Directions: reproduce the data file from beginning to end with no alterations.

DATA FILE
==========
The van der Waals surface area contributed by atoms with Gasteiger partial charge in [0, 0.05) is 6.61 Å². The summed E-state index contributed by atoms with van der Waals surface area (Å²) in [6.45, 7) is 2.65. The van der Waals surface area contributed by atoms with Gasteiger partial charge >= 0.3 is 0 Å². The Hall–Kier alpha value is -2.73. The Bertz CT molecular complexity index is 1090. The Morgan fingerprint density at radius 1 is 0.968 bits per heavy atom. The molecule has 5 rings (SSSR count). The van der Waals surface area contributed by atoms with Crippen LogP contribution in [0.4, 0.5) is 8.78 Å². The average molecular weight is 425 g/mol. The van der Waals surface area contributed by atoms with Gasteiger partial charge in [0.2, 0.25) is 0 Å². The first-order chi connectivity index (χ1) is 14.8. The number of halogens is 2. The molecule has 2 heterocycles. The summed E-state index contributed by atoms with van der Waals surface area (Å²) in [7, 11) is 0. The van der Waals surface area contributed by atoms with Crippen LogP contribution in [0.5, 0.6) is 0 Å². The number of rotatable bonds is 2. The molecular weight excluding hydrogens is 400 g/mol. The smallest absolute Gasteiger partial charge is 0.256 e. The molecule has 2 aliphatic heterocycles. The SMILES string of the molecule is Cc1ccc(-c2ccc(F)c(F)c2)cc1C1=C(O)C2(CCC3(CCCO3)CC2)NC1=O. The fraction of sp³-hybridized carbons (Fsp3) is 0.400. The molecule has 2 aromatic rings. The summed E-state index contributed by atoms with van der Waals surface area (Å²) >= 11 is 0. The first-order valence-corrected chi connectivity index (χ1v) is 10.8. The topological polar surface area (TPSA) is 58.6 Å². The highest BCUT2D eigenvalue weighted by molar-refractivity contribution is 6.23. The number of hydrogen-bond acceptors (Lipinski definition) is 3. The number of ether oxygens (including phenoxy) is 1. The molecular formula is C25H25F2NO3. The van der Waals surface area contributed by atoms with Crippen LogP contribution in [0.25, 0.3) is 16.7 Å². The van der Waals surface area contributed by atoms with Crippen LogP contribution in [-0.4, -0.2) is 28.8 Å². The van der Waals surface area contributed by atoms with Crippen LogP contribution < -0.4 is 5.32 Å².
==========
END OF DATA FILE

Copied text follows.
The van der Waals surface area contributed by atoms with Gasteiger partial charge in [0, 0.05) is 6.61 Å². The summed E-state index contributed by atoms with van der Waals surface area (Å²) in [6.45, 7) is 2.65. The van der Waals surface area contributed by atoms with Gasteiger partial charge >= 0.3 is 0 Å². The Hall–Kier alpha value is -2.73. The Bertz CT molecular complexity index is 1090. The Morgan fingerprint density at radius 1 is 0.968 bits per heavy atom. The molecule has 5 rings (SSSR count). The van der Waals surface area contributed by atoms with Crippen LogP contribution in [0.4, 0.5) is 8.78 Å². The average molecular weight is 425 g/mol. The van der Waals surface area contributed by atoms with Gasteiger partial charge in [0.2, 0.25) is 0 Å². The first-order chi connectivity index (χ1) is 14.8. The number of halogens is 2. The molecule has 2 heterocycles. The summed E-state index contributed by atoms with van der Waals surface area (Å²) in [7, 11) is 0. The van der Waals surface area contributed by atoms with Crippen LogP contribution in [0.5, 0.6) is 0 Å². The number of rotatable bonds is 2. The molecular weight excluding hydrogens is 400 g/mol. The smallest absolute Gasteiger partial charge is 0.256 e. The molecule has 2 aliphatic heterocycles. The SMILES string of the molecule is Cc1ccc(-c2ccc(F)c(F)c2)cc1C1=C(O)C2(CCC3(CCCO3)CC2)NC1=O. The fraction of sp³-hybridized carbons (Fsp3) is 0.400. The molecule has 2 aromatic rings. The summed E-state index contributed by atoms with van der Waals surface area (Å²) >= 11 is 0. The first-order valence-corrected chi connectivity index (χ1v) is 10.8. The topological polar surface area (TPSA) is 58.6 Å². The highest BCUT2D eigenvalue weighted by molar-refractivity contribution is 6.23. The number of hydrogen-bond acceptors (Lipinski definition) is 3. The number of ether oxygens (including phenoxy) is 1. The molecular formula is C25H25F2NO3. The van der Waals surface area contributed by atoms with Crippen LogP contribution in [0.25, 0.3) is 16.7 Å². The van der Waals surface area contributed by atoms with Crippen LogP contribution in [-0.4, -0.2) is 28.8 Å². The van der Waals surface area contributed by atoms with Crippen LogP contribution < -0.4 is 5.32 Å².